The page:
Target-date funds have been a boon to the investment industry, helping to get people to save for retirement, but some big changes could be coming soon aimed at making sure nest eggs are better protected.
Introduced in the early 1990s, the majority of defined contribution plans now default into a target-date or other professionally managed account. The asset allocation in such funds becomes more conservative as the target date (usually retirement) approaches.
See also: Beware of target-date funds
TDFs were created because “Americans are terrible at investing,” said Ric Edelman, CEO of Edelman Financial Services in Fairfax, Va., and author of numerous books on investing. “They either take too much risk or too little risk and they enter and leave the stock market at the wrong time.”
He believes that the premise behind TDFs remains a good one: Get people to save who wouldn’t normally save and place them in a managed, diversified portfolio that becomes less risky as they age.
“Given the choice of letting the worker fend for himself and figure out what to invest in and when vs. using professional management offered by the fund, for most workers, they are better off in a TDF,” he said.
But problems have arisen.
In 2008, when the market took its latest nose-dive, many Americans lost up to 40 percent or more of their retirement accounts because they were invested in target-date funds. The losses cast a light on the many ways target-date funds are set up and sparked much debate among industry participants, the Department of Labor and the Securities and Exchange Commission.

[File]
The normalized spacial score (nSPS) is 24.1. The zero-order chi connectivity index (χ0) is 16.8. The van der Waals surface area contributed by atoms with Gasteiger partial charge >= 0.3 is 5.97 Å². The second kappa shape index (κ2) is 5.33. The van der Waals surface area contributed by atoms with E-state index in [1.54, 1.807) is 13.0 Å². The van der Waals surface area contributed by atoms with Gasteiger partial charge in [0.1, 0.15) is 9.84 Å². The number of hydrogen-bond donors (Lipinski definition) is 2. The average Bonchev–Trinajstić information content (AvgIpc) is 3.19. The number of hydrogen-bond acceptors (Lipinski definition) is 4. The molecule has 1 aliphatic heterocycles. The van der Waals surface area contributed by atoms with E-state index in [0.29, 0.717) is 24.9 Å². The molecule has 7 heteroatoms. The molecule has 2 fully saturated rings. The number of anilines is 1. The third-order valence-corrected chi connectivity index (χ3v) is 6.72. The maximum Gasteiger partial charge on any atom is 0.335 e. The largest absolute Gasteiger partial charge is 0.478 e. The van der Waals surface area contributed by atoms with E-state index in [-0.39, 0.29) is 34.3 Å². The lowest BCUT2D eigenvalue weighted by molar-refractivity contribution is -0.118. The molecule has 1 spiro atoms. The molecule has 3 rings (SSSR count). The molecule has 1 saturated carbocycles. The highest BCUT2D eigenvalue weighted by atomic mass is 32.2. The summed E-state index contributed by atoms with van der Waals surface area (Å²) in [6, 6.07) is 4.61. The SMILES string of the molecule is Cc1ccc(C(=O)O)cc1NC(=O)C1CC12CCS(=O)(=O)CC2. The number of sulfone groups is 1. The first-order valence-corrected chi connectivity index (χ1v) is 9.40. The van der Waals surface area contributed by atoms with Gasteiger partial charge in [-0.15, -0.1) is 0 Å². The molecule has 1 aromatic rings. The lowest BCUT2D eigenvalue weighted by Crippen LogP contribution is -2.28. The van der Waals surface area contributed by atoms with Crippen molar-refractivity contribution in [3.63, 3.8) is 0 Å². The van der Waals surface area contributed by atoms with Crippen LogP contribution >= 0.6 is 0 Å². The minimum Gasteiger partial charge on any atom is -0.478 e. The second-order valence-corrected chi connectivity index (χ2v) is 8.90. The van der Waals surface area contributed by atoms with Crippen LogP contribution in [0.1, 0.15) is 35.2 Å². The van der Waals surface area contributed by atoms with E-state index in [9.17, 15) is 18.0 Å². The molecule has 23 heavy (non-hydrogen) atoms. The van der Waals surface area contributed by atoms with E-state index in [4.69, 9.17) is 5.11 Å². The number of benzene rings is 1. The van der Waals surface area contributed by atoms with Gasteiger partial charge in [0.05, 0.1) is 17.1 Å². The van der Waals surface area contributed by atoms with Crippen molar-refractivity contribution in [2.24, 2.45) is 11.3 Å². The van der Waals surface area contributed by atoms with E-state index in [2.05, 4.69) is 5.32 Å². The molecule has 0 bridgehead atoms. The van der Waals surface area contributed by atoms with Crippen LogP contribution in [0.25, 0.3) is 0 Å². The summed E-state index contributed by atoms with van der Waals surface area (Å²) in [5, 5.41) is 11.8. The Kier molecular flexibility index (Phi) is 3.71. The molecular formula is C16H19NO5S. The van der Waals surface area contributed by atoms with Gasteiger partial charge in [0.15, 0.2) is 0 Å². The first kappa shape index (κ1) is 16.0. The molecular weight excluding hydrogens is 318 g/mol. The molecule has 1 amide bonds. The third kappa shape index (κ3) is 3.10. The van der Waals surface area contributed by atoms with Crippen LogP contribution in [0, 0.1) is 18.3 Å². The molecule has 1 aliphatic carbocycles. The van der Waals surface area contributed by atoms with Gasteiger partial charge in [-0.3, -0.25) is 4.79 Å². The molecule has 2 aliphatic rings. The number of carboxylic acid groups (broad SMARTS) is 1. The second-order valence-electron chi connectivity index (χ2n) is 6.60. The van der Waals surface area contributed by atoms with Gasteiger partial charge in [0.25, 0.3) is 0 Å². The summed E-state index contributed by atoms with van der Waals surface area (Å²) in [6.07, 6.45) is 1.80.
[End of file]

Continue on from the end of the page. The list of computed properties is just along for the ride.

Many of those who suffered losses in the ’08 meltdown were invested in 2010 target-date funds, so their investment in equities should have been lower and their investment in bonds higher since they were so close to retirement. That was not the case.
Some TDFs have a “to” glide path, meaning the assets in these accounts will be invested more conservatively every year as the owners get closer to their retirement year.
Alternatively, TDFs with a “through” glide path also get more conservative over time, but their managers try to balance the portfolio based on the assumption people will live to be age 90 and that they will still need to be earning money on their investments until they reach that age.
Edelman believes there are two things that can be done to improve the TDF market: tighten rules limiting their diversity, so there isn’t that much difference between one fund and another and, not surprisingly, get workers better educated about how these funds work and how to take advantage of them.
In April, the SEC’s Investor Advisory Committee agreed that most individual investors are ill-equipped to identify the risk disparities among similar-seeming funds. It also found that many professional pension fund consultants underestimate the degree of risk in many target-date funds.
To underscore the disparity point, a recent Morningstar study of 36 funds with a target date of 2020 found that their equity weightings ranged from 35 to 80 percent.
So the committee urged its overseers at the SEC to develop an alternative glide path illustration based on the target risk level over the life of the fund.
Related story: EBRI: Nearly three quarters of 401(k) plans include target date funds